``Style''... lacking in substance.
IN THE past, N. Chandra has made loud but gripping films. Occasionally over the top, often gory but almost always credible. In ``Style'', the latest from his stable, he has come up with a loose and lousy film-making you wonder if it is indeed the director of fine films like ``Ankush'', ``Pratighaat'', ``Tezaab'' and even ``Narasimha'' who has once again donned the mantle. ``Style'', which opened at cinema halls this past week as the last offering from Bollywood for the year, is a low-brow film made on a low-budget. It also offers entertainment of the lowest common denominator. Catering to the youth, this youthful film is everything youngsters should not do, should not get to see or hear. Also, thankfully, everything most youngsters in our schools and colleges do not do. ``Style'' lacks in substance. As simple as that.
This is the story of two friends in college what they are doing in college, the stream of their study, the profession they intend to pursue are fine details better left to the imagination of the audiences who indulge in pranks full-time. So what if most of their antics are either hackneyed or incredible? Everything in true Bollywood style, is larger than life. In between, the two good-for-nothing chaps Sharman Joshi and Sahil Khan lose their hearts to the objects of their ragging, teasing, tormenting. A possible marriage with richie-rich girls offers a once-in-a-lifetime chance for social and economic uplift to the bankrupt guys. How they go about winning the two tests the patience of the viewers. What's more, there are shades of ``Khel Khel Mein'', ``Khilari'' and sundry other films where either the needle of suspicion for a possible murder points towards the lead protagonists or the heroes have to live the life of a transvestite for a while to gain intimacy with the opposite gender.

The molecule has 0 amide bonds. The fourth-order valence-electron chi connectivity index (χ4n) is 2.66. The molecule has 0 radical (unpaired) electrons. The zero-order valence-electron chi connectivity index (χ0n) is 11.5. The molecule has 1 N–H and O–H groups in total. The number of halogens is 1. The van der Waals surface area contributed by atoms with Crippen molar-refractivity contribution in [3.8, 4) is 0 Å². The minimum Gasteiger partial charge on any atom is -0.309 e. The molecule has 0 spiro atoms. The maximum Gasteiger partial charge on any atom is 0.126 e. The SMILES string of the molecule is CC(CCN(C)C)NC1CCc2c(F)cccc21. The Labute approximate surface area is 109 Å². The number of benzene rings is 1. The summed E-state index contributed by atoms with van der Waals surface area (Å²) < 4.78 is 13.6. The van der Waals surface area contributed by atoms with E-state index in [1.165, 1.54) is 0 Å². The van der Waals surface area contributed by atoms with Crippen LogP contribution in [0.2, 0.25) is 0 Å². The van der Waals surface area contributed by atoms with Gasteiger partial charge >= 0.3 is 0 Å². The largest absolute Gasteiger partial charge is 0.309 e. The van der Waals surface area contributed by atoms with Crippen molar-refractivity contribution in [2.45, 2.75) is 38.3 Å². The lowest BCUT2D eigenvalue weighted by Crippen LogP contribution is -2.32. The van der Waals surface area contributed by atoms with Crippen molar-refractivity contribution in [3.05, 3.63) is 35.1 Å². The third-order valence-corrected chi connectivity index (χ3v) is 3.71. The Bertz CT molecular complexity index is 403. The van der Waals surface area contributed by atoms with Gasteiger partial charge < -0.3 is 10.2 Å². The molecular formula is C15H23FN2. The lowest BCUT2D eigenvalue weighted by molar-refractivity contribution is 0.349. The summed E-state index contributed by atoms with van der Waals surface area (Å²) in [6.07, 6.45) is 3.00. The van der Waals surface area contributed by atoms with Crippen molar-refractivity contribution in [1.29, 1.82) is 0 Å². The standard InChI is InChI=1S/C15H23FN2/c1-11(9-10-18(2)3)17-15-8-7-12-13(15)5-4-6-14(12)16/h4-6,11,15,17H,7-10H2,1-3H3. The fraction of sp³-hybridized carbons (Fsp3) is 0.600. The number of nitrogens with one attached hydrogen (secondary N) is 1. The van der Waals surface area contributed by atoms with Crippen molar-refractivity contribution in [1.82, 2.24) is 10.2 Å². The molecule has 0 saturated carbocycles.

Sorry, but ``Style'' is like a veteran having an off-day, much like a great Test match cricketer getting out for a golden duck in a one-day international. Yes, Chandra, if it is indeed your film, where is the heart-rending anguish of ``Ankush'', the stark violence of ``Pratighaat'', the riveting fare of ``Tezaab''? ``Style'', like ``Ankush'', ``Pratighaat'' and some other films of N. Chandra, has newcomers in the lead. That is the only binding factor. Otherwise, ``Style'' is something even N. Chandra would like to disown a few years down the line. This is one sleight gone terribly awry.
ZIYA US SALAM
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